Children's Response to Adult Disgust Elicitors

Development and Acquisition

Richard J. Stevenson*, Megan J. Oaten, Trevor I. Case, Betty M. Repacholi, Paul Wagland

*Corresponding author for this work

    Research output: Contribution to journalArticle

    83 Citations (Scopus)


    Little is known about when or how different disgust elicitors are acquired. In Study 1, parents of children (0-18 years old) rated how their child would react to 22 disgust elicitors. Different developmental patterns were identified for core, animal, and sociomoral elicitors, with core elicitors emerging first. In Study 2, children (2-16 years old) were exposed alone and then with their parent to a range of elicitors derived from Study 1. Self-report, behavioral, and facial expression data were obtained along with measures of contagion, conservation, and contamination. Convergent evidence supported the developmental patterns reported in Study 1. Evidence for parent-child transmission was also observed, with parents of young children emoting more disgust to their offspring and showing greater behavioral avoidance. Moreover, child reactivity to animal and sociomoral elicitors and contamination correlated with parental responsiveness. Finally, young children who failed to demonstrate contagion and conservation knowledge were as reactive to core elicitors and contamination as children of the same age who demonstrated such knowledge. These findings are interpreted within an evolutionary framework in which core disgust responses are acquired early to promote avoidance of pathogens.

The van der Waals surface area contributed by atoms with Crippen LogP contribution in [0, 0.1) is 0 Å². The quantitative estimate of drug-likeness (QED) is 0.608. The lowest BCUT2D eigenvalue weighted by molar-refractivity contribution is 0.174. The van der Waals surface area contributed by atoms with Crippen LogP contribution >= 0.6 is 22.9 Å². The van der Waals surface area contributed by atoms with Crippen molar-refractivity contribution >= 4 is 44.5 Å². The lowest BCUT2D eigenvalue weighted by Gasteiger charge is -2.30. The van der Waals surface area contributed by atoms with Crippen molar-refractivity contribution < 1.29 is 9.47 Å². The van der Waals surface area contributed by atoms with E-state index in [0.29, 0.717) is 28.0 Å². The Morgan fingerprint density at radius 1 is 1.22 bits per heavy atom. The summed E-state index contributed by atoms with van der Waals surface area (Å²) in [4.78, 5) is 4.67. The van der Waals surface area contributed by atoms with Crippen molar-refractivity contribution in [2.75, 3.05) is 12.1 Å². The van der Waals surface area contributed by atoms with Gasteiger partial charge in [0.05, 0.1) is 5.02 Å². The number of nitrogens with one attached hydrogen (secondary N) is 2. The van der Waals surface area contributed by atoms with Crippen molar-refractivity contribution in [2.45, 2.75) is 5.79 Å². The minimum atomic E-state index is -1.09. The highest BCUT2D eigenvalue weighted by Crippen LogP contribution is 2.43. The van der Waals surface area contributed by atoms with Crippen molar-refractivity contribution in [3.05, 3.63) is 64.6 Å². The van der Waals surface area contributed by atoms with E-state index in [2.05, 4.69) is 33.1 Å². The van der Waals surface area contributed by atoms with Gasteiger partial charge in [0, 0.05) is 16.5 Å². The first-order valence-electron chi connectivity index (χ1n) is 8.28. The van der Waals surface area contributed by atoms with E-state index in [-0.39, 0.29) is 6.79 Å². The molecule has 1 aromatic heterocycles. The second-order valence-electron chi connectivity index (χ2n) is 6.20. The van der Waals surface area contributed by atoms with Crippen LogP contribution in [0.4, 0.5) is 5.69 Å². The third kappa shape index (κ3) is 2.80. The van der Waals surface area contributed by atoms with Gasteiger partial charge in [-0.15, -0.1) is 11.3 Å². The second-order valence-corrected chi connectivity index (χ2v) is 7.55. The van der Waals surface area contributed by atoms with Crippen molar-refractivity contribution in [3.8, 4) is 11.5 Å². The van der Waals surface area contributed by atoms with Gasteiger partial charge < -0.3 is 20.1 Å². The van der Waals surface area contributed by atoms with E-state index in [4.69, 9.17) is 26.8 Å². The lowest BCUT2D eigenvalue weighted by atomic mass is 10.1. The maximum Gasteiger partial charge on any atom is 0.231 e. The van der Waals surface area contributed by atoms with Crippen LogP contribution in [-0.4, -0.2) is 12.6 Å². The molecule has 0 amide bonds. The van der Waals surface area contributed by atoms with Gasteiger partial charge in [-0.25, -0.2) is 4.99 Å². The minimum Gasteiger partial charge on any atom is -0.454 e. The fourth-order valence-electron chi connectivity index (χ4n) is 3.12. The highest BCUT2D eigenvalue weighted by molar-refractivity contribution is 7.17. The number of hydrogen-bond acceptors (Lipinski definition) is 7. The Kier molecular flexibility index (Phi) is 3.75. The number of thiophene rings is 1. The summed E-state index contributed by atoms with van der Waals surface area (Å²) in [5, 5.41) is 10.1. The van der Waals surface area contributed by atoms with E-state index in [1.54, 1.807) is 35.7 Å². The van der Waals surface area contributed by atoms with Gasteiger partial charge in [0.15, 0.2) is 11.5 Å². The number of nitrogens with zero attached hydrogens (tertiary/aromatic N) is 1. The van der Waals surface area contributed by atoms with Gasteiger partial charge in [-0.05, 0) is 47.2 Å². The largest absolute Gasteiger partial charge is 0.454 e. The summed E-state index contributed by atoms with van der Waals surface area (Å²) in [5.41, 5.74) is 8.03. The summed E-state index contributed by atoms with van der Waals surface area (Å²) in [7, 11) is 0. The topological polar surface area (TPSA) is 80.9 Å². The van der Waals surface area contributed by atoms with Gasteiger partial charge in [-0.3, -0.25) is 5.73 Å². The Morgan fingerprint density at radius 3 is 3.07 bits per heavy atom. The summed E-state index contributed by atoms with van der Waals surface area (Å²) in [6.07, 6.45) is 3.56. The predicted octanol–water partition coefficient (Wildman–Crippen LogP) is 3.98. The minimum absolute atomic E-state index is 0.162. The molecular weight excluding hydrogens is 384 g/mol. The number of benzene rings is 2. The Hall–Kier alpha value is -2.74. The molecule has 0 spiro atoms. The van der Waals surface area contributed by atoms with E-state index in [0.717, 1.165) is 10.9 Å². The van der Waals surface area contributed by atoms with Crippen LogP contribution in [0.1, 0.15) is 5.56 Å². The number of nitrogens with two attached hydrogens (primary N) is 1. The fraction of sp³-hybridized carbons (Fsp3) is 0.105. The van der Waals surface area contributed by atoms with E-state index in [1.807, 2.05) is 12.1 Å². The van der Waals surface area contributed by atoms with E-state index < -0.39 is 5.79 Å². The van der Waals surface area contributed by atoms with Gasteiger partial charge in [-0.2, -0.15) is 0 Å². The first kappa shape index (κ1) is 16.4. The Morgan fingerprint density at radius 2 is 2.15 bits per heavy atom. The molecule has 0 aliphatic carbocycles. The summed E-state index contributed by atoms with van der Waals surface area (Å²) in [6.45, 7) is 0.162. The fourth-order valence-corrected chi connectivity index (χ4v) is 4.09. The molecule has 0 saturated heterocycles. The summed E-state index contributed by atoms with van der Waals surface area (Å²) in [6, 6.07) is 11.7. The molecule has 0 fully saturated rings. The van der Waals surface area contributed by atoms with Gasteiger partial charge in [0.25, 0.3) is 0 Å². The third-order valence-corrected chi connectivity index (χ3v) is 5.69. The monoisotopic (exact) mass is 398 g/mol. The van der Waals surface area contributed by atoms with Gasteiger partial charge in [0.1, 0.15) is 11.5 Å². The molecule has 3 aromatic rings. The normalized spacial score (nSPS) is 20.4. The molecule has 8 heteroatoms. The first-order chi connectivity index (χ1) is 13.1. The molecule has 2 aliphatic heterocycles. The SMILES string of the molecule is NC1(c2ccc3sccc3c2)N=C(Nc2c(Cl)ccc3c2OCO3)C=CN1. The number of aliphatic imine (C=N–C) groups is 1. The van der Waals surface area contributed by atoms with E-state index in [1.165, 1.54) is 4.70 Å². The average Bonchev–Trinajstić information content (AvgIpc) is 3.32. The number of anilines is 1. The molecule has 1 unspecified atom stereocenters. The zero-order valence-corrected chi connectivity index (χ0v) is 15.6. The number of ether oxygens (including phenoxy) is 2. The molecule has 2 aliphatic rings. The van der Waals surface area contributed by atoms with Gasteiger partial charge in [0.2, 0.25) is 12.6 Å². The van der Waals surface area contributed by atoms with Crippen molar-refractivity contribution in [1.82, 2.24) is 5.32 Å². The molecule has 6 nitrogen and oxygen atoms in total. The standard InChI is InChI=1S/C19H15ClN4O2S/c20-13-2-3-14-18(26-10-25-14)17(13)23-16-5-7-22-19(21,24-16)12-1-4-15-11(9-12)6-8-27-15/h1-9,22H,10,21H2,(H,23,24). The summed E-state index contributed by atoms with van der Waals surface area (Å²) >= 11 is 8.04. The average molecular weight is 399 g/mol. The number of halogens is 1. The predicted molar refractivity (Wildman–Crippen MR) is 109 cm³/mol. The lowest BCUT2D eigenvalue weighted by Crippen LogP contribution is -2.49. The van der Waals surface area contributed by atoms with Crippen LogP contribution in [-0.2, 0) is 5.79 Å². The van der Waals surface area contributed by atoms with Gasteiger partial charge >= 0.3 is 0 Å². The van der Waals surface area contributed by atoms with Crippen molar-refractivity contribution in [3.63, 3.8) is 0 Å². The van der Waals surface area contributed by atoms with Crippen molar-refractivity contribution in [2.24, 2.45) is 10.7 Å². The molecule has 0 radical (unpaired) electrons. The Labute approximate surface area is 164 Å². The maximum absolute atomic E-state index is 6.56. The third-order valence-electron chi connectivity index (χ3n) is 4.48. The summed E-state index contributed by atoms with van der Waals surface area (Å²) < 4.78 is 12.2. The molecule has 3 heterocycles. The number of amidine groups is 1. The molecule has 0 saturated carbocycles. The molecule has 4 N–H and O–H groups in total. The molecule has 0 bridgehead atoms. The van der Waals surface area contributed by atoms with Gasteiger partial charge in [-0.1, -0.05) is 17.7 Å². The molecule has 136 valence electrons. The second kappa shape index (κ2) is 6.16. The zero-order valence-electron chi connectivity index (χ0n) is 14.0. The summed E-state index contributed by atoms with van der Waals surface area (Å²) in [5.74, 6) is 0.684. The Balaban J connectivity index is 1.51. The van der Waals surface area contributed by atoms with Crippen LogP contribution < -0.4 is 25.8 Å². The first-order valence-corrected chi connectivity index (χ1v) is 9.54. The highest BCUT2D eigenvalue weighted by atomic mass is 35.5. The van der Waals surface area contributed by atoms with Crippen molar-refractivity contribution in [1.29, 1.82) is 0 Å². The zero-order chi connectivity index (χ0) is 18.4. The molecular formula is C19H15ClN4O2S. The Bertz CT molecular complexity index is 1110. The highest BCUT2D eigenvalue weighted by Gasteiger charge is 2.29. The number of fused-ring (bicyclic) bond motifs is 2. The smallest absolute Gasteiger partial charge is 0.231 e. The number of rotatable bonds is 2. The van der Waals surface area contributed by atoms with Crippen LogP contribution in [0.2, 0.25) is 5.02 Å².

Original languageEnglish
    Pages (from-to)165-177
    Number of pages13
    JournalDevelopmental Psychology
    Issue number1
    Publication statusPublished - Jan 2010

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